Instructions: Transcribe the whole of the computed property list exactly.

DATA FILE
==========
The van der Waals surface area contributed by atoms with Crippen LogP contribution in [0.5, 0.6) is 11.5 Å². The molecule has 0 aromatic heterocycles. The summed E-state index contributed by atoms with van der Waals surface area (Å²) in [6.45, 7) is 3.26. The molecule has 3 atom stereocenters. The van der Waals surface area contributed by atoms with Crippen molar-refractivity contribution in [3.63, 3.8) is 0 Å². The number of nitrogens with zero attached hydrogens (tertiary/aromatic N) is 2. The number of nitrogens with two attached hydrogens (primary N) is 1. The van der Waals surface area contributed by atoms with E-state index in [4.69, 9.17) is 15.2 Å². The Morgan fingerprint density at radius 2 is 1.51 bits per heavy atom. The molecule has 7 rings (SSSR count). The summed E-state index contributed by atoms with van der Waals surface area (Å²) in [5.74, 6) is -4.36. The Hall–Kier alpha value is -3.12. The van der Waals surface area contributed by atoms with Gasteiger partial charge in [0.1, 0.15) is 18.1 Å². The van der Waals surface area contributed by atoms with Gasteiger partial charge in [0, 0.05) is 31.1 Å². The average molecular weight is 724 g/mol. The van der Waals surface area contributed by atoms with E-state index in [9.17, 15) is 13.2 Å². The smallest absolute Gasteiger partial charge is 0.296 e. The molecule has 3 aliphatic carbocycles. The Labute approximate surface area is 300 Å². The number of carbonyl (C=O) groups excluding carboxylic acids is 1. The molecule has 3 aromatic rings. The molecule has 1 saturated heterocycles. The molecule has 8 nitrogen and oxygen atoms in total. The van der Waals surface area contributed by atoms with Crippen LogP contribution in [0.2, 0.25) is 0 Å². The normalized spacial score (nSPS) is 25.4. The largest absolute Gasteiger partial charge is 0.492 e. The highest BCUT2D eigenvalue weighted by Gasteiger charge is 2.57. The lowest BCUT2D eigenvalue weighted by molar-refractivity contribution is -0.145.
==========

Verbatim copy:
The van der Waals surface area contributed by atoms with Crippen LogP contribution in [0.5, 0.6) is 11.5 Å². The molecule has 0 aromatic heterocycles. The summed E-state index contributed by atoms with van der Waals surface area (Å²) in [6.45, 7) is 3.26. The molecule has 3 atom stereocenters. The van der Waals surface area contributed by atoms with Crippen molar-refractivity contribution in [3.63, 3.8) is 0 Å². The number of nitrogens with zero attached hydrogens (tertiary/aromatic N) is 2. The number of nitrogens with two attached hydrogens (primary N) is 1. The van der Waals surface area contributed by atoms with E-state index in [4.69, 9.17) is 15.2 Å². The Morgan fingerprint density at radius 2 is 1.51 bits per heavy atom. The molecule has 7 rings (SSSR count). The summed E-state index contributed by atoms with van der Waals surface area (Å²) in [5.74, 6) is -4.36. The Hall–Kier alpha value is -3.12. The van der Waals surface area contributed by atoms with Gasteiger partial charge in [0.1, 0.15) is 18.1 Å². The van der Waals surface area contributed by atoms with Gasteiger partial charge in [0, 0.05) is 31.1 Å². The average molecular weight is 724 g/mol. The van der Waals surface area contributed by atoms with E-state index in [9.17, 15) is 13.2 Å². The smallest absolute Gasteiger partial charge is 0.296 e. The molecule has 3 aliphatic carbocycles. The Labute approximate surface area is 300 Å². The number of carbonyl (C=O) groups excluding carboxylic acids is 1. The molecule has 3 aromatic rings. The molecule has 1 saturated heterocycles. The molecule has 8 nitrogen and oxygen atoms in total. The van der Waals surface area contributed by atoms with Crippen LogP contribution in [0.2, 0.25) is 0 Å². The normalized spacial score (nSPS) is 25.4. The largest absolute Gasteiger partial charge is 0.492 e. The highest BCUT2D eigenvalue weighted by Gasteiger charge is 2.57. The lowest BCUT2D eigenvalue weighted by molar-refractivity contribution is -0.145.